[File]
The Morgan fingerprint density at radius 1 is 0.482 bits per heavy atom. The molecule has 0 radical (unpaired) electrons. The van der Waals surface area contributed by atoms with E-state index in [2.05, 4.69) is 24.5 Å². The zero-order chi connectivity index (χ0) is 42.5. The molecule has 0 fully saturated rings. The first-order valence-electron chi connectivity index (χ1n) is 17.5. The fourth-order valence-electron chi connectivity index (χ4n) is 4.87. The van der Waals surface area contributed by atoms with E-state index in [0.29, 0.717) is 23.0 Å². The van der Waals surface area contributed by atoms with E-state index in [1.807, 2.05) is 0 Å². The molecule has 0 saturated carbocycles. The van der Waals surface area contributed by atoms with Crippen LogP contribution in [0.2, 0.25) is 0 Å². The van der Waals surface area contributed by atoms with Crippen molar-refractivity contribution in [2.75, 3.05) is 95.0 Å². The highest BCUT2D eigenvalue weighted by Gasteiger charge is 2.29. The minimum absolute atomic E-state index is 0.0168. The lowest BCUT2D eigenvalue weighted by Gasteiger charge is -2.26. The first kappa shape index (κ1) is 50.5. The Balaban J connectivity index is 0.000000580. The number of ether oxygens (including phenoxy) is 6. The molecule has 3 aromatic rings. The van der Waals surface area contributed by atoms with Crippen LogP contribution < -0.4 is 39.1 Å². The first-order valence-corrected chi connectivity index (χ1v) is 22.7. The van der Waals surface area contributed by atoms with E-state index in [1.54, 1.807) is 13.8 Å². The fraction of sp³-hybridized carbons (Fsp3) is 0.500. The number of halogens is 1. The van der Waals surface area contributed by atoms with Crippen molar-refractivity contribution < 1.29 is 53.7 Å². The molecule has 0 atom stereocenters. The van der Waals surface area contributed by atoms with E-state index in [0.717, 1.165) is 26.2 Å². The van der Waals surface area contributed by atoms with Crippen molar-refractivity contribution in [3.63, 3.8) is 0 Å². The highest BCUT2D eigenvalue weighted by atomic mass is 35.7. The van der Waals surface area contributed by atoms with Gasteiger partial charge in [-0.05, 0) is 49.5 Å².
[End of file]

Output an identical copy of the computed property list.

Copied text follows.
The Morgan fingerprint density at radius 1 is 0.482 bits per heavy atom. The molecule has 0 radical (unpaired) electrons. The van der Waals surface area contributed by atoms with E-state index in [2.05, 4.69) is 24.5 Å². The zero-order chi connectivity index (χ0) is 42.5. The molecule has 0 fully saturated rings. The first-order valence-electron chi connectivity index (χ1n) is 17.5. The fourth-order valence-electron chi connectivity index (χ4n) is 4.87. The van der Waals surface area contributed by atoms with E-state index in [0.29, 0.717) is 23.0 Å². The van der Waals surface area contributed by atoms with E-state index in [1.807, 2.05) is 0 Å². The molecule has 0 saturated carbocycles. The van der Waals surface area contributed by atoms with Crippen LogP contribution in [0.2, 0.25) is 0 Å². The van der Waals surface area contributed by atoms with Crippen molar-refractivity contribution in [2.75, 3.05) is 95.0 Å². The highest BCUT2D eigenvalue weighted by Gasteiger charge is 2.29. The minimum absolute atomic E-state index is 0.0168. The lowest BCUT2D eigenvalue weighted by Gasteiger charge is -2.26. The first kappa shape index (κ1) is 50.5. The Balaban J connectivity index is 0.000000580. The number of ether oxygens (including phenoxy) is 6. The molecule has 3 aromatic rings. The van der Waals surface area contributed by atoms with Crippen LogP contribution < -0.4 is 39.1 Å². The first-order valence-corrected chi connectivity index (χ1v) is 22.7. The van der Waals surface area contributed by atoms with E-state index in [1.54, 1.807) is 13.8 Å². The fraction of sp³-hybridized carbons (Fsp3) is 0.500. The number of halogens is 1. The van der Waals surface area contributed by atoms with Crippen molar-refractivity contribution < 1.29 is 53.7 Å². The molecule has 0 atom stereocenters. The van der Waals surface area contributed by atoms with E-state index in [0.717, 1.165) is 26.2 Å². The van der Waals surface area contributed by atoms with Crippen molar-refractivity contribution in [3.63, 3.8) is 0 Å². The highest BCUT2D eigenvalue weighted by atomic mass is 35.7. The van der Waals surface area contributed by atoms with Gasteiger partial charge in [-0.05, 0) is 49.5 Å².